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Billie Jean King Talks Life Ahead of PBS Special

Billie Jean King Talks Life Ahead of PBS Special

(AP) Billie Jean King talks life ahead of PBS profile
By BETH HARRIS
Associated Press
BEVERLY HILLS, Calif.
Billie Jean King said Tuesday that she couldn’t have revealed herself as being gay in the 1970s because it would have damaged the fledgling women’s professional tennis tour.

King became the first prominent female athlete to come out as gay in 1981 after her partner filed a palimony lawsuit against her.

The 69-year-old King will be the first sports figure to be profiled on PBS’ “American Masters.” Her episode airs Sept. 10 in commemoration of the 40th anniversaries of the Riggs match and the founding of the Women’s Tennis Association.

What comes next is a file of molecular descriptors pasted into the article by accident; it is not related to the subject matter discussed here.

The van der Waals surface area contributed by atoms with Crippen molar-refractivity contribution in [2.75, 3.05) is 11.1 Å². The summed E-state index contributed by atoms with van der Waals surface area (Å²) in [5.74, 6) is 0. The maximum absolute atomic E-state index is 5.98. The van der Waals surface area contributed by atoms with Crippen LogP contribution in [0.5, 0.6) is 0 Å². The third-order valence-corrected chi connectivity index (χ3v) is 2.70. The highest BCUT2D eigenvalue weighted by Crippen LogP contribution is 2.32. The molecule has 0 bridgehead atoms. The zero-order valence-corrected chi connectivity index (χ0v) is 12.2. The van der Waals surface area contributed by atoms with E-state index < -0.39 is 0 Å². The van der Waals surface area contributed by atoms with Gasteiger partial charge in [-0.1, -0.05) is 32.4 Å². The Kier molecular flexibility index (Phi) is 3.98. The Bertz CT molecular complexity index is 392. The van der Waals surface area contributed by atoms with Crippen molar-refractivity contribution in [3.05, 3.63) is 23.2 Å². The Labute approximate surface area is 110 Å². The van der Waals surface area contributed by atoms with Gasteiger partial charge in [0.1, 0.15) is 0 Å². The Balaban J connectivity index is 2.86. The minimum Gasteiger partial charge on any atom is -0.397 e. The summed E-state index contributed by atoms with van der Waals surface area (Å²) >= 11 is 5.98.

King told the assembled TV critics that the women’s pro tour was just in its third year of existence in 1973 when she beat Bobby Riggs in their landmark “Battle of the Sexes” match.

King said she fought for 48 consecutive hours with her attorney and publicist about holding a news conference to announce her sexuality after she was sued by partner, Marilyn Barnett.

King also recalled her reaction when promoter Gladys Heldman told her she had signed Virginia Slims as a sponsor for the startup WTA Tour.

She was playing a full schedule of matches at the same time she was helping launch the women’s pro tour, which lacked infrastructure in its early days.

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